To get back to the entrance you have to retrace your steps all the way through the entire exhibition. Back at the reception area you can cast a glance at the books and brochures available here, but I didn't spot anything that wasn't in Italian only.
Overall, this museum may not be best suited to foreign visitors, given its strictly monolingual Italian-only commodification
, (unless you're on a guided tour – see below
) but there's still enough to make it worthwhile for a short visit in conjunction with going to Fossoli.
right in the very heart of the old town centre in the Palazzo dei Pio, on the eastern side of the Piazza dei Martiri in Carpi, Emilia-Romagna region, northern Italy
, some 10 miles (16 km) north of Modena and ca. 30 miles (50 km) north-west of Bologna
The entrance to the museum is in the courtyard between Piazza dei Martiri and Piazzale Re Astolfo (with its Santa Maria church and tower), and NOT at the Fossoli Foundation's official address at 57, Via Giulio Rovighi (presumably that's just where the office is).
Co-ordinates and Google maps locator:
Access and costs: a bit off the regular tourist trails, but not too difficult to get to; fairly inexpensive.
Details: Getting to Carpi is easiest by car, but there are also train connections, especially from nearby Modena.
From the train station on the eastern edge of the town it's less than a 10-minute walk to the museum (up Viale Dallai Darfo leading straight to Piazza dei Martiri and then left/south).
Parking can be a bit difficult to find in town, so you may end up having to walk even further from your spot to the museum. There's no parking at all directly at the museum. And most town-centre parking is metered (but free on Sundays! … as I was belatedly informed by a helpful local just after I had inserted my coins according to the instructions on the machine).
Opening times: Friday to Sunday only (and on public holidays) from 10 a.m. to 1 p.m. and 3 to 7 p.m.
Admission: 3 EUR
Time required: as little as ca. half an hour – but probably longer if you can read Italian.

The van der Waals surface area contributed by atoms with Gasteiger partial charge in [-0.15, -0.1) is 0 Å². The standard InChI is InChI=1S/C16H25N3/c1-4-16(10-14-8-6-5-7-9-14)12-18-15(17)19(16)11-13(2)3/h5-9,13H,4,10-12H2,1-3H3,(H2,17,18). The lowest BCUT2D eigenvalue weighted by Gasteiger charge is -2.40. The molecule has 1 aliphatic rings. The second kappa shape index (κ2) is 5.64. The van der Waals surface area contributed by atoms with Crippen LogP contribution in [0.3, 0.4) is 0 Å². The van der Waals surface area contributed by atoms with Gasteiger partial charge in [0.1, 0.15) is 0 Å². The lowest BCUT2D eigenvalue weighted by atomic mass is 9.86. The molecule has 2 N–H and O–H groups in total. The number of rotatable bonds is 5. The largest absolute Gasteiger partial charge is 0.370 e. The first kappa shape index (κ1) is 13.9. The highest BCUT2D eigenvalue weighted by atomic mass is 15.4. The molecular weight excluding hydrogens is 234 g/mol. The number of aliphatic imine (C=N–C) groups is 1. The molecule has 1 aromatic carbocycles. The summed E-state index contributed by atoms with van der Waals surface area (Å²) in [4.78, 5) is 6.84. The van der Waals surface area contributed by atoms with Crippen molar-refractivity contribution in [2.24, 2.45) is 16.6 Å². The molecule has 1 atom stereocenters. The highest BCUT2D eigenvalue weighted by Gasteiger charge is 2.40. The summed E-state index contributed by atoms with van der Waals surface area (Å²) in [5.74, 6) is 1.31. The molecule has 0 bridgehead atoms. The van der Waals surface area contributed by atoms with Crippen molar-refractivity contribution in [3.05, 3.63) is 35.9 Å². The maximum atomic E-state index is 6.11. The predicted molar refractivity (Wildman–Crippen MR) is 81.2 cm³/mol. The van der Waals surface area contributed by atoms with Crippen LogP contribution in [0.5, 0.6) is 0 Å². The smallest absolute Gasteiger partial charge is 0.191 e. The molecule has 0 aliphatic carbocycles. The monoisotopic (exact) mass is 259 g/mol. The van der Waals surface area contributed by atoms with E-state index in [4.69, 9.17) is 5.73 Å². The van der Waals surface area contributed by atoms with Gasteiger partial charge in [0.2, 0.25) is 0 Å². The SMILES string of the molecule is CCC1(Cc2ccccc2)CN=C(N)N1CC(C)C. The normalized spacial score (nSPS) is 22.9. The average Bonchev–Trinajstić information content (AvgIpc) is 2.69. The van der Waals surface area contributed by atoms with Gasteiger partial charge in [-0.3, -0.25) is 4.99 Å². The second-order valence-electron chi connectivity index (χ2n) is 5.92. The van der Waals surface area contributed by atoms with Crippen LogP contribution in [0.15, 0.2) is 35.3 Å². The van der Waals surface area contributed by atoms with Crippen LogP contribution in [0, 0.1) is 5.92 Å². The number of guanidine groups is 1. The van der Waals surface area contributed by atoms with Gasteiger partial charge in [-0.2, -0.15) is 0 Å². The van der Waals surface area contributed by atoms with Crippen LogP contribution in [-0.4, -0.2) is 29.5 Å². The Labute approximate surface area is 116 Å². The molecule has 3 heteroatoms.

Combinations with other dark destinations:
The most obvious and important combination has to be that with the site of the former Fossoli transit camp
north of Carpi.
Much closer by, in the courtyard just north of the museum, are plenty of memorial plaques honouring various “martyrs”, not only of the sort also commemorated in the museum but also from earlier periods. Right on Piazza dei Martiri, the martyrs of the resistance against the Nazis
have their own special memorial.
Also to be found in Carpi are the former synagogue and the town's small one-street Jewish ex-ghetto.
Local guided tours can combine all these sites in ca. 2-3 hours (costs ca. 100 EUR +), and are apparently also available in English.
Further afield, Bologna
is the next larger conurbation and it has a couple of interesting dark sites to offer too, especially of very different categories, though.
More thematically related is the impressive Shoah Memorial
, a few hours' drive to the north-west.
Combinations with non-dark destinations:
Lying within the Padan plain, the landscape around Carpi is flat and rather featureless compared to many other parts of Italy
, but the little town centre is quite pleasant and quaint, in that provincial small-town kind of way.
If you'd like it grander go to nearby Modena
or further still to Bologna
. The Adriatic coast isn't too far either.
An unusual tourist attraction in Modena that some people may be especially interested in is the famous Ferrari museum (personally, though, sports cars leave me as cold as can be, so I wasn't in the slightest bit tempted to go there myself … somehow I seem to lack that specific male gene …).
In general see also under Italy
- Carpi 1 - museum of deportation
- Carpi 2 - place names
- Carpi 3 - in a courtyard
- Carpi 4 - campanile
- Carpi 5 - martyrs
- Carpi 6 - colonnades
- Carpi 7 - memorial in the main square
- Carpi 8 - emergency services road show
- Carpi 9a - red cross
- Carpi 9b - red house